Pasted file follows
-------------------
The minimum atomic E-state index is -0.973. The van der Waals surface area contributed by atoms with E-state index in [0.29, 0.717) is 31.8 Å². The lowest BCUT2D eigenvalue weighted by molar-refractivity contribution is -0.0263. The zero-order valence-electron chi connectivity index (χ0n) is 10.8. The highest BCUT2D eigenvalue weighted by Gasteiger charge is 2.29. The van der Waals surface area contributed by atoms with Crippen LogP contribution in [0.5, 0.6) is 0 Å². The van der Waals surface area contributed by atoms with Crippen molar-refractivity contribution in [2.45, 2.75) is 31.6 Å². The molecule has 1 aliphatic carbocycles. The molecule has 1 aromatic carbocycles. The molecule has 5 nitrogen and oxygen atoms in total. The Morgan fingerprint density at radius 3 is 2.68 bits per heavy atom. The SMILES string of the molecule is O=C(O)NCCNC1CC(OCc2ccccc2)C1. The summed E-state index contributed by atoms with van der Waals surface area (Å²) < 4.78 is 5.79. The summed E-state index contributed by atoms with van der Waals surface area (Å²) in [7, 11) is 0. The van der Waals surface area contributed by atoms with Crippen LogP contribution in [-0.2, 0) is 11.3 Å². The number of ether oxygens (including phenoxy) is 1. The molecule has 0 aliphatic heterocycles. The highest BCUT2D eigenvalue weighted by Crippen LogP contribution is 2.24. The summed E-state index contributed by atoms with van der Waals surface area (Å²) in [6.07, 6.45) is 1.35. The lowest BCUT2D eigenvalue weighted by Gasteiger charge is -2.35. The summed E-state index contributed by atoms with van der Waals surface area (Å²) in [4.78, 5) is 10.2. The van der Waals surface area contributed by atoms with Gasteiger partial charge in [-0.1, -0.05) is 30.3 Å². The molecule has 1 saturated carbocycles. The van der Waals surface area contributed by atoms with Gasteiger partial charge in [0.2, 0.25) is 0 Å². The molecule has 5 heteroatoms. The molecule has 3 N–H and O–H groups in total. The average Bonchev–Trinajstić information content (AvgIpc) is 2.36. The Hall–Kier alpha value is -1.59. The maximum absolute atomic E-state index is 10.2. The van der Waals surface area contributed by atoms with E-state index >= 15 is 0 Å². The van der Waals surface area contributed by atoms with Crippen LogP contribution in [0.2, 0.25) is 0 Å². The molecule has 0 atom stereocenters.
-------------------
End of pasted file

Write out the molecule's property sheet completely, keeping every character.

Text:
The minimum atomic E-state index is -0.973. The van der Waals surface area contributed by atoms with E-state index in [0.29, 0.717) is 31.8 Å². The lowest BCUT2D eigenvalue weighted by molar-refractivity contribution is -0.0263. The zero-order valence-electron chi connectivity index (χ0n) is 10.8. The highest BCUT2D eigenvalue weighted by Gasteiger charge is 2.29. The van der Waals surface area contributed by atoms with Crippen LogP contribution in [0.5, 0.6) is 0 Å². The van der Waals surface area contributed by atoms with Crippen molar-refractivity contribution in [2.45, 2.75) is 31.6 Å². The molecule has 1 aliphatic carbocycles. The molecule has 1 aromatic carbocycles. The molecule has 5 nitrogen and oxygen atoms in total. The Morgan fingerprint density at radius 3 is 2.68 bits per heavy atom. The SMILES string of the molecule is O=C(O)NCCNC1CC(OCc2ccccc2)C1. The summed E-state index contributed by atoms with van der Waals surface area (Å²) < 4.78 is 5.79. The summed E-state index contributed by atoms with van der Waals surface area (Å²) in [7, 11) is 0. The van der Waals surface area contributed by atoms with Crippen LogP contribution in [-0.2, 0) is 11.3 Å². The number of ether oxygens (including phenoxy) is 1. The molecule has 0 aliphatic heterocycles. The highest BCUT2D eigenvalue weighted by Crippen LogP contribution is 2.24. The summed E-state index contributed by atoms with van der Waals surface area (Å²) in [6.07, 6.45) is 1.35. The lowest BCUT2D eigenvalue weighted by Gasteiger charge is -2.35. The summed E-state index contributed by atoms with van der Waals surface area (Å²) in [4.78, 5) is 10.2. The van der Waals surface area contributed by atoms with Gasteiger partial charge in [-0.1, -0.05) is 30.3 Å². The molecule has 1 saturated carbocycles. The van der Waals surface area contributed by atoms with Gasteiger partial charge in [0.2, 0.25) is 0 Å². The molecule has 5 heteroatoms. The molecule has 3 N–H and O–H groups in total. The average Bonchev–Trinajstić information content (AvgIpc) is 2.36. The Hall–Kier alpha value is -1.59. The maximum absolute atomic E-state index is 10.2. The van der Waals surface area contributed by atoms with E-state index >= 15 is 0 Å². The van der Waals surface area contributed by atoms with Crippen LogP contribution in [0.2, 0.25) is 0 Å². The molecule has 0 atom stereocenters.